After the ball is over

I’m fairly sure it’s not actually over yet, but for many of us in the arts world the beginning of the London Olympics came as something as a relief as wall to wall sport took over from one of largest and most intensive arts festivals we’d ever delivered. Officially lasting four years, but not really gearing up until the beginning of this July, with festival 2012, the Cultural Olympiad delivered extraordinary moments, a few disappointments and an intensity to rival the sporting event which has picked up the baton this week.

There is a big danger that after the games and the summer break, we will start the new season both with something of a hangover and severe withdrawal symptoms. We’d been planning for this summer for so long, pushed major projects into this key period, committed and raised substantial sums of money for some truly extraordinary moments that what we’ve just produced seems like a virtually impossible act to follow. It is unlikely that in the foreseeable future we’ll ever again be able to stage anything as ambitious as ten of Pina Bausch’s extraordinary works in the space of a month, or revive Philip Glass’s epic Einstein on the Beach, or bring companies from across the world to the UK to perform the complete works of Shakespeare in their own languages, or take over five sites on the banks of the Thames for the biggest free world music festival we’ve ever seen. It seems likely that we’ll enter a period where arts organisations need to play it safe, revive bankable hits, reduce risk and keep costs down. I’m sure along the way there will be standout new productions, and emerging talent to get excited about, but I don’t doubt that anyone who has been around this festival will acknowledge that it was genuinely a once in a lifetime event.

Nonetheless I see a massive opportunity in the aftermath of all this. Across this festival, and in the last week alone, we have seen some high profile demonstrations of the role the arts can play in society, and people who might not previously have thought the arts have a relevant and useful role to play in their lives have been inspired and directly involved. Most obviously, Danny Boyle’s opening ceremony seems to have succeeded in pleasing at least most of the people most of the time, and showed how a big artistic statement can increase awareness of shared values, culture and collective memories to bring large groups of people together. Earlier that day, Martin Creed’s All the Bells did exactly the same thing across the country, with a much simpler (and cheaper), but effective work of art. Within festival 2012 the bouncy inflatable stonehenge did the same job, with added value for fans of Spinal Tap, and, as I write, the enormous sculpture Godiva Awakes is being towed towards Walthamstow by 100 volunteer cyclists where she will be met by a celebration which will bring people from across our community together.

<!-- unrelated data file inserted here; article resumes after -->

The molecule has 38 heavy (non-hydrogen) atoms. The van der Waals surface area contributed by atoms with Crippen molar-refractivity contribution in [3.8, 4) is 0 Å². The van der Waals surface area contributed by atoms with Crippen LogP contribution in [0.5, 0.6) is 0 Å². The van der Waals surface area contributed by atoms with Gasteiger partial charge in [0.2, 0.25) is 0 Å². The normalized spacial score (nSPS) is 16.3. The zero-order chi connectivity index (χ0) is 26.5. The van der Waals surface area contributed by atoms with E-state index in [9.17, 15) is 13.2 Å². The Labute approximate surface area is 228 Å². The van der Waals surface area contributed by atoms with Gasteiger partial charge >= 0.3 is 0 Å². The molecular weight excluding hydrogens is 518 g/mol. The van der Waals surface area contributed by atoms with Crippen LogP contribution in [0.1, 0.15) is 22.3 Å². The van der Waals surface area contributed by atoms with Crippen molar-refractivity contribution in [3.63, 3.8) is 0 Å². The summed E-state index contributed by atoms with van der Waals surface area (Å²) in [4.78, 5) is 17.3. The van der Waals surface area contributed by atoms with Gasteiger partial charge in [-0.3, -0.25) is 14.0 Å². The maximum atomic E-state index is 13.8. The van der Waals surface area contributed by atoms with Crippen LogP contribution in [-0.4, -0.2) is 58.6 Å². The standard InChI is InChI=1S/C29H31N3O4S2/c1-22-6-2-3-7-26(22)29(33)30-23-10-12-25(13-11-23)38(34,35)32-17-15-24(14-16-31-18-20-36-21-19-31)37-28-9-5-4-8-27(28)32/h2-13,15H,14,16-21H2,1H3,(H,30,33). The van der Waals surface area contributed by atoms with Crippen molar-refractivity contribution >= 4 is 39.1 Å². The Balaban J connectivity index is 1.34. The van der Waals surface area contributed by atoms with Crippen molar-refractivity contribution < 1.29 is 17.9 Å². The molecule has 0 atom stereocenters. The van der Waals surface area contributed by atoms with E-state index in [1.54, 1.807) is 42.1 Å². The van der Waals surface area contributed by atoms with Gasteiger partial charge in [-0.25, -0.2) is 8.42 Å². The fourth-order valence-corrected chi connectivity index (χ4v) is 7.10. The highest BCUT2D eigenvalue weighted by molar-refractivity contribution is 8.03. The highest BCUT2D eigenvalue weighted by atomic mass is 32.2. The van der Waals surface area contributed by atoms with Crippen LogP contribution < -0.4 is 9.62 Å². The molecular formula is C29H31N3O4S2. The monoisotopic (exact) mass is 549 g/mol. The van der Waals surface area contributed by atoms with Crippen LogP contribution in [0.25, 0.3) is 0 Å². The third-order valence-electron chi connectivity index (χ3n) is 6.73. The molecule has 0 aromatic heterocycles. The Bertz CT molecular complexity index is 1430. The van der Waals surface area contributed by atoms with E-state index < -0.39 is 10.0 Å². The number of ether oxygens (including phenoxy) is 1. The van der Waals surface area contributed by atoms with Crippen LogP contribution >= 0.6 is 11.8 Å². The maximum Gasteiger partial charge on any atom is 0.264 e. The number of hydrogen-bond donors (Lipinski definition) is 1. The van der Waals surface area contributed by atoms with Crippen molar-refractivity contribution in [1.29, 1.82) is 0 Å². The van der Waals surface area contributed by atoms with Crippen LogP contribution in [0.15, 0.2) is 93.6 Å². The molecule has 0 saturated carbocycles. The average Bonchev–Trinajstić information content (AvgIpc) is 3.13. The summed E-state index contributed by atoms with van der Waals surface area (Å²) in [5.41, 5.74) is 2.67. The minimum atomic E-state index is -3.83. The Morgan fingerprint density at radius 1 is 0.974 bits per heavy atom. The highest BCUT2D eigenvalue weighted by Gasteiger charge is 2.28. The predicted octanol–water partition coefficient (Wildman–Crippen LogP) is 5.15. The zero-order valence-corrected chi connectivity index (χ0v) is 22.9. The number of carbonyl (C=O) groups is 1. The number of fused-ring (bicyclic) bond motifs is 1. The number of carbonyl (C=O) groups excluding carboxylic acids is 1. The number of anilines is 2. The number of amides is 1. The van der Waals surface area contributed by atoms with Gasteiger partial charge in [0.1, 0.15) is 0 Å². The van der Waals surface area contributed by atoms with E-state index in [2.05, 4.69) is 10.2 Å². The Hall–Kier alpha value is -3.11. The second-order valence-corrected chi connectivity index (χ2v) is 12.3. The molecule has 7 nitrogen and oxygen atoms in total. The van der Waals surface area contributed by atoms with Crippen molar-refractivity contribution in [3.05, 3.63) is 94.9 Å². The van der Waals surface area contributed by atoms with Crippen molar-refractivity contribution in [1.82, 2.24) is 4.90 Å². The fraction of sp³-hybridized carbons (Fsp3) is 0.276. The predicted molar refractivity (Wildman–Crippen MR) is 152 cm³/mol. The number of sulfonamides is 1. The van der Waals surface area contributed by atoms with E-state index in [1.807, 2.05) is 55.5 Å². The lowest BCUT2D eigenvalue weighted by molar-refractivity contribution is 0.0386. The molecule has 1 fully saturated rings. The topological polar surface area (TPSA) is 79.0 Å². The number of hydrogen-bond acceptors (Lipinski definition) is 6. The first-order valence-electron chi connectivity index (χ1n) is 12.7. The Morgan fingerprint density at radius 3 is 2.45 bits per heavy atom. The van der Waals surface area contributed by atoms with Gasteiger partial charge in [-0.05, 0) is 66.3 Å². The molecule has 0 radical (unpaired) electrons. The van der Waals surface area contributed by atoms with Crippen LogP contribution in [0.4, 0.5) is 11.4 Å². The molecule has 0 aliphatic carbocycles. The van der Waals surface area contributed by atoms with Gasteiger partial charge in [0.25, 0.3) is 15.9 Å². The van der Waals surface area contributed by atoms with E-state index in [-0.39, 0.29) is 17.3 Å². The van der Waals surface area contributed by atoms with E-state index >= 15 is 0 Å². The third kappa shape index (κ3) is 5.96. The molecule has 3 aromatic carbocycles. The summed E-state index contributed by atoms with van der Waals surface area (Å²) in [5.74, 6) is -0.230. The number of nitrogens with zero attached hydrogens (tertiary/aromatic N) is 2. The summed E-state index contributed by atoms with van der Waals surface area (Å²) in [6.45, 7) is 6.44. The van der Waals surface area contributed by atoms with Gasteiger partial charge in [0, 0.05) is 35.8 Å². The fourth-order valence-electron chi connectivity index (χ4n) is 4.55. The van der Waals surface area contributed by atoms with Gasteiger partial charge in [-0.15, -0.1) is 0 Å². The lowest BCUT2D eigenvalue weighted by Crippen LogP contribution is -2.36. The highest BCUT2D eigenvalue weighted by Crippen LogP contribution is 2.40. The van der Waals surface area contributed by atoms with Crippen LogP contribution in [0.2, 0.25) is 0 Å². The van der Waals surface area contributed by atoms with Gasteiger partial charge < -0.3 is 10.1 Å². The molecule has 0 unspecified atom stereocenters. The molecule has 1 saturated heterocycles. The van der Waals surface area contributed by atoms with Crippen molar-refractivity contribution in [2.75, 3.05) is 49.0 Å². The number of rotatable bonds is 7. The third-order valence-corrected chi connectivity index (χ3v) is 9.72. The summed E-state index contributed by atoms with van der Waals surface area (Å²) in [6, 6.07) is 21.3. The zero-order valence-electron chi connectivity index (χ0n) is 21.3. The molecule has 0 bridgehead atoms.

This power to contextualise, transform, unite and inspire any group of people, in any setting, across any boundaries which may be in the way, is one which is almost unique to artists, and one which can be exercised anywhere, anytime, without budgets of Olympian proportions. Those of us trying to follow the biggest artistic statements we are ever likely to see could do well to harness this power, to nurture and support the artists who realise this potential, and to build sustained relationships with those around us who could be directly impacted and involved. The good news is that this is happening across those organisations whose plans I am privy too, and I am sure elsewhere too. That certainly helps me shake of the hangover and look forward to planning a very different type of party.